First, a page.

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Porsche ends Audi's Le Mans winnng run

2015-06-14 15:53


WEBBER WELL ON WAY: Australia's Mark Webber and his Porsche 919 ahead of Swiss Marcel Fassler's Audi R18-E-Tron during the 83rd Le Mans 24 Hours on June 14, 2015. 56 cars and 168 drivers started. Image: AFP / Jean-Francois Monier

  • 83rd time for famous race
  • F1 driver Hulkenberg rookie winner
  • Webber crew finish second

LE MANS, France - Porsche ended Audi's winning run at the Le Mans 24 Hours races on Sunday with a 1-2 finish and Formula 1 driver Nico Hulkenberg triumphant at his first attempt.

The German, driving the No.19 works Porsche he shared with New Zealand's Earl Bamber and Briton Nick Tandy, took the chequered flag for the brand’s first win at the Sarthe circuit since 1998.


It was Porsche's 17th Le Mans triumph and it extended the automaker’s own record.

The No.17 Porsche of Australian Mark Webber, New Zealand's Brendon Hartley and German Timo Bernhard was second.

Audi's defending champions Andre Lotterer, Benoit Treluyer and Marcel Faessler completed the podium places in the 83rd edition of the endurance race.

"I'm speechless right now," Hulkenberg, 27, said before lifting the heavy trophy with the help of his team mates. "It's amazing to come here, first attempt. Super happy... we wrote history today.”

He’s the first active F1 driver to win since Britain's Johnny Herbert in 1991.

"We couldn't expect such a thing," said the German, who arrived in Le Mans straight from the Canadian F1 GP the previous weekend and will be heading to Austria for next weekend's race after a few days off.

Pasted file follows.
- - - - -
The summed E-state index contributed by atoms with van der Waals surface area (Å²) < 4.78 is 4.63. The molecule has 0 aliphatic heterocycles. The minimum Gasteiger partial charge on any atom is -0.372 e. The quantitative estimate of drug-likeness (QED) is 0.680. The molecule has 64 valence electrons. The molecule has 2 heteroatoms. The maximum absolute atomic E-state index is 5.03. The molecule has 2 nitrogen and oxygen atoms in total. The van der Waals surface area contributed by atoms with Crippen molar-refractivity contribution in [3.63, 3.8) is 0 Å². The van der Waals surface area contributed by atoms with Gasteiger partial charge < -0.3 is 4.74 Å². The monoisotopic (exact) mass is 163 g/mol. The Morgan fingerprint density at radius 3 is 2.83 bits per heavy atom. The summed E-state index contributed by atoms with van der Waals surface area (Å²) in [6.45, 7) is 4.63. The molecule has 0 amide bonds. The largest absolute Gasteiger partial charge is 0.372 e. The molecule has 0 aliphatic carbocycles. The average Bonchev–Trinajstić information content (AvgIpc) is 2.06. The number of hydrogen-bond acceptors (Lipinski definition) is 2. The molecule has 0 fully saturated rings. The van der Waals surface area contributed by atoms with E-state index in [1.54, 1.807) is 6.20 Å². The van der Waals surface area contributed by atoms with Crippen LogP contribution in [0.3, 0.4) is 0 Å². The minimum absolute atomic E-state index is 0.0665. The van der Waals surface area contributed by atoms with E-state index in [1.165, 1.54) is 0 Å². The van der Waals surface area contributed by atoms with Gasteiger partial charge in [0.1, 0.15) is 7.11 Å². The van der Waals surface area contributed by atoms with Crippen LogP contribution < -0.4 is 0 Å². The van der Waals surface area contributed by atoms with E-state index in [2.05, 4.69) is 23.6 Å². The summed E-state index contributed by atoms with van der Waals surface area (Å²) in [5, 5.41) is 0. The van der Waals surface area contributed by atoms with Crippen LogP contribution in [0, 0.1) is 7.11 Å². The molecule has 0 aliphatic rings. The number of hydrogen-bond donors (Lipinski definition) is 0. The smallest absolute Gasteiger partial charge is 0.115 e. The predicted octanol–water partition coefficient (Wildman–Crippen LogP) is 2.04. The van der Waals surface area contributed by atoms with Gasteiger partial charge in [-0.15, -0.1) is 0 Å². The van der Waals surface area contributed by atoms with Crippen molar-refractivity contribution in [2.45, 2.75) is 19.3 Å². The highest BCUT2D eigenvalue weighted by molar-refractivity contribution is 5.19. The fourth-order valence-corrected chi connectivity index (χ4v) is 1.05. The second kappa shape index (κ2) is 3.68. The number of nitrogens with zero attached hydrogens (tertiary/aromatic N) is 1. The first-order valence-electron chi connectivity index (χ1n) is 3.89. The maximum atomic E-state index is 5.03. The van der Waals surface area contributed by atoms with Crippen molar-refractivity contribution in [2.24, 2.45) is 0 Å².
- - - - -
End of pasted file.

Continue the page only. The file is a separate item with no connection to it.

The winning trio was the least-experienced of the three Porsche works crews, with Hulkenberg completely unfamiliar with Le Mans until testing two weeks earlier. Tandy, the only one of the three with Le Mans experience, became the 30th British winner of the event.

"I couldn't think of two guys I'd rather share the car with," said the Englishman. "I could retire from racing tomorrow and look back on today and I’m sure I would be happy for the rest of my life."

Bamber was only the third New Zealander since F1 drivers Bruce McLaren and Chris Amon in 1966 to win Le Mans. Audi had won 13 of the last 15 race but Porsche, which returned with a full factory effort a year earlier, had looked dangerous from the moment they swept the top three grid places in qualifying.

There had been little to separate the two VW stablemates going into the night but things started to unwind for Audi after daybreak on the Sunday. Fassler had to pit when a large part of his car’s bodywork flew off without warning; that cost him seven minutes for repairs.


The Nos.9 and 8 Audis also had mechanical problems.

Webber was leading at quarter-distance but fell back when Hartley collected a one-minute 'stop/go' penalty for overtaking through a slow zone imposed around the Mulsanne corner during the third pace-car interlude.

The pace cars came out for a fourth time around the 17-hour mark when an Aston Martin crashed into a section of barrier.

The safety cars, three of them to cope with the long Le Mans lap, made their first appearance after the first hour when a three-car collision dumped oil on the track through the first chicane.


There was a much longer pace-car period at the end of the third hour, when Frenchman Loic Duval spun and hit a barrier in the No.8 Audi at the Indianapolis corner.

Denmark's retired nine-times winner Tom Kristensen had waved the 83rd edition of the race away in bright sunshine on Saturday, watched by a crowd of around 250 000 enjoying a festival atmosphere.

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